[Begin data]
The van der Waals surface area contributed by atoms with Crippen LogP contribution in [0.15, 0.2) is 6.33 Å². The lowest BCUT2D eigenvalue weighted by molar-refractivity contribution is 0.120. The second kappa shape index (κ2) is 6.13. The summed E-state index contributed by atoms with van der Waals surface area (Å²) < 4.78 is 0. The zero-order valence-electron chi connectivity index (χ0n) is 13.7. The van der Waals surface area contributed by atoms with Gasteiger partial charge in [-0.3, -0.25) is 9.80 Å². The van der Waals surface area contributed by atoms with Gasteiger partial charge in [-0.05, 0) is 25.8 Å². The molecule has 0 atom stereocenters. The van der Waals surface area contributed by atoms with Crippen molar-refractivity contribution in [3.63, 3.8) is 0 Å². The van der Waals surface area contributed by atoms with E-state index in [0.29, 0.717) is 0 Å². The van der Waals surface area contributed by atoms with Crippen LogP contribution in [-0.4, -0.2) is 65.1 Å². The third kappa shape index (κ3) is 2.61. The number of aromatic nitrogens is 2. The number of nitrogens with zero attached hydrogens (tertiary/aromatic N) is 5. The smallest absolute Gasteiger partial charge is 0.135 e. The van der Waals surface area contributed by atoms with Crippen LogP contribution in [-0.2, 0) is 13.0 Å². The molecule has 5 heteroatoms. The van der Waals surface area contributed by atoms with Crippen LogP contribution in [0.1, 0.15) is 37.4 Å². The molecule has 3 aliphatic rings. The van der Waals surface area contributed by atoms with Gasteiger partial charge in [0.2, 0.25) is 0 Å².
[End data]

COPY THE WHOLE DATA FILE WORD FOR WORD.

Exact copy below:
The van der Waals surface area contributed by atoms with Crippen LogP contribution in [0.15, 0.2) is 6.33 Å². The lowest BCUT2D eigenvalue weighted by molar-refractivity contribution is 0.120. The second kappa shape index (κ2) is 6.13. The summed E-state index contributed by atoms with van der Waals surface area (Å²) < 4.78 is 0. The zero-order valence-electron chi connectivity index (χ0n) is 13.7. The van der Waals surface area contributed by atoms with Gasteiger partial charge in [-0.3, -0.25) is 9.80 Å². The van der Waals surface area contributed by atoms with Gasteiger partial charge in [-0.05, 0) is 25.8 Å². The molecule has 0 atom stereocenters. The van der Waals surface area contributed by atoms with Crippen molar-refractivity contribution in [3.63, 3.8) is 0 Å². The van der Waals surface area contributed by atoms with E-state index in [0.29, 0.717) is 0 Å². The van der Waals surface area contributed by atoms with Crippen LogP contribution in [-0.4, -0.2) is 65.1 Å². The third kappa shape index (κ3) is 2.61. The number of aromatic nitrogens is 2. The number of nitrogens with zero attached hydrogens (tertiary/aromatic N) is 5. The smallest absolute Gasteiger partial charge is 0.135 e. The van der Waals surface area contributed by atoms with Crippen LogP contribution in [-0.2, 0) is 13.0 Å². The molecule has 5 heteroatoms. The van der Waals surface area contributed by atoms with Crippen LogP contribution in [0.1, 0.15) is 37.4 Å². The molecule has 3 aliphatic rings. The van der Waals surface area contributed by atoms with Gasteiger partial charge in [0.2, 0.25) is 0 Å².